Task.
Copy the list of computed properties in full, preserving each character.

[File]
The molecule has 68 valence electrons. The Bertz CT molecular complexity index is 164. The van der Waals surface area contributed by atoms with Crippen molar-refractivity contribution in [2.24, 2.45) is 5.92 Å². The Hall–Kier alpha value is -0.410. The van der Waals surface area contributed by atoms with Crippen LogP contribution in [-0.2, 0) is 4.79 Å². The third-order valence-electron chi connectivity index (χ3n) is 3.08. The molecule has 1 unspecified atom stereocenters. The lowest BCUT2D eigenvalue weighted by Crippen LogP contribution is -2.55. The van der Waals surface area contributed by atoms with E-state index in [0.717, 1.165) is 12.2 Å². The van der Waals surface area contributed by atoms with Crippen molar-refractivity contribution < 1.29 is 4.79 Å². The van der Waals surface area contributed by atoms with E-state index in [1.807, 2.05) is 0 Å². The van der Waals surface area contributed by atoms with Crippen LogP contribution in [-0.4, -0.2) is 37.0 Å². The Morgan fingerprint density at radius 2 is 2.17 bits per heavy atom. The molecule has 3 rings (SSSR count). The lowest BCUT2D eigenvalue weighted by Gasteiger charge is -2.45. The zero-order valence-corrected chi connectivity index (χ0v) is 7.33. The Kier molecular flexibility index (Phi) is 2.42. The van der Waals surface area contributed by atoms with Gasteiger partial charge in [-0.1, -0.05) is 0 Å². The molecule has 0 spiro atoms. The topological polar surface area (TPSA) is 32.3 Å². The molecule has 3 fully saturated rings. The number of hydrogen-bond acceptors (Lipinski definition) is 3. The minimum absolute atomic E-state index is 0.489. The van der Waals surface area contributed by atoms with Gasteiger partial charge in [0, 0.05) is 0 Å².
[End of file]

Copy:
The molecule has 68 valence electrons. The Bertz CT molecular complexity index is 164. The van der Waals surface area contributed by atoms with Crippen molar-refractivity contribution in [2.24, 2.45) is 5.92 Å². The Hall–Kier alpha value is -0.410. The van der Waals surface area contributed by atoms with Crippen LogP contribution in [-0.2, 0) is 4.79 Å². The third-order valence-electron chi connectivity index (χ3n) is 3.08. The molecule has 1 unspecified atom stereocenters. The lowest BCUT2D eigenvalue weighted by Crippen LogP contribution is -2.55. The van der Waals surface area contributed by atoms with E-state index in [0.717, 1.165) is 12.2 Å². The van der Waals surface area contributed by atoms with Crippen molar-refractivity contribution < 1.29 is 4.79 Å². The van der Waals surface area contributed by atoms with E-state index in [1.807, 2.05) is 0 Å². The van der Waals surface area contributed by atoms with Crippen LogP contribution in [-0.4, -0.2) is 37.0 Å². The Morgan fingerprint density at radius 2 is 2.17 bits per heavy atom. The molecule has 3 rings (SSSR count). The lowest BCUT2D eigenvalue weighted by Gasteiger charge is -2.45. The zero-order valence-corrected chi connectivity index (χ0v) is 7.33. The Kier molecular flexibility index (Phi) is 2.42. The van der Waals surface area contributed by atoms with Gasteiger partial charge in [-0.1, -0.05) is 0 Å². The molecule has 0 spiro atoms. The topological polar surface area (TPSA) is 32.3 Å². The molecule has 3 fully saturated rings. The number of hydrogen-bond acceptors (Lipinski definition) is 3. The minimum absolute atomic E-state index is 0.489. The van der Waals surface area contributed by atoms with Gasteiger partial charge in [0, 0.05) is 0 Å².